Buying time - reducing diesel black carbon offers an immediate opportunity for climate and public health benefits

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As delegates from countries around the world congregated in Copenhagen this past December to consider global action to combat climate change, they confronted a political, scientific, technical, and economic issue of unprecedented complexity and scope. To avoid the worst impacts of global warming, many scientists say we must guard against two related but different risks: (1) the cumulative warming due to increasing concentrations of greenhouse gases in the atmosphere and (2) the threat of near-term climate impacts that could plunge us into a cycle of rising seas and an abrupt shift to a much warmer climate regime.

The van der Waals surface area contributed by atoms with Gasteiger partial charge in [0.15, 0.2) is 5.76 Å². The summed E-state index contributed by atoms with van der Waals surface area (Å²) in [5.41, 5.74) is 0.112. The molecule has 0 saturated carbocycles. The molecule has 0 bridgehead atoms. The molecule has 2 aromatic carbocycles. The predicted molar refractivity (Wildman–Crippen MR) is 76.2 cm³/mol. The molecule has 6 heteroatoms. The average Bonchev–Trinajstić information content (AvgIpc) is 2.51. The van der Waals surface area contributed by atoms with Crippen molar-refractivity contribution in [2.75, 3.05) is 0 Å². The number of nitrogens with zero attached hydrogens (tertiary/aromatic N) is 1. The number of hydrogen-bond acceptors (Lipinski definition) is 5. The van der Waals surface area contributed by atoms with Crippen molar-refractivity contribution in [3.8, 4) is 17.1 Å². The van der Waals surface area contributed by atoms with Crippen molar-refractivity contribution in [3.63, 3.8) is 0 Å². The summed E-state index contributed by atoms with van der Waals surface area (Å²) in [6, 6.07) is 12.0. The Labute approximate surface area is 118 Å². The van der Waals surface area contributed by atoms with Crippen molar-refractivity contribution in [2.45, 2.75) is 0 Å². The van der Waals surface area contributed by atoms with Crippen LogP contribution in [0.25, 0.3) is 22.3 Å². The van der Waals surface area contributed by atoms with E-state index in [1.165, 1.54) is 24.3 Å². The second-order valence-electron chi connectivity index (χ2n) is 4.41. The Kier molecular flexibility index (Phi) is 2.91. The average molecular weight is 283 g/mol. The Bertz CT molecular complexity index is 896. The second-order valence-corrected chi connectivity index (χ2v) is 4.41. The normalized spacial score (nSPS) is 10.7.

While the focus of mitigation to date has been on limiting greenhouse gas concentrations in the atmosphere, some scientists argue that even if we are able to put the planet on a pathway to return global carbon dioxide (CO2) levels to 350 parts per million (ppm) before the end of the century, we may still have already set off irreversible changes such as the melting of Arctic summer ice and loss of ice sheets.1 An ice-free, and therefore darker, Arctic Ocean will absorb and trap more heat, which could ultimately contribute to the disintegration of the Greenland ice sheet and sea level rise.2

Not only must we take action to reduce global greenhouse gas emissions significantly by midcentury, we must quickly reduce several short-lived pollutants that can have an immediate impact by slowing the rate of warming.

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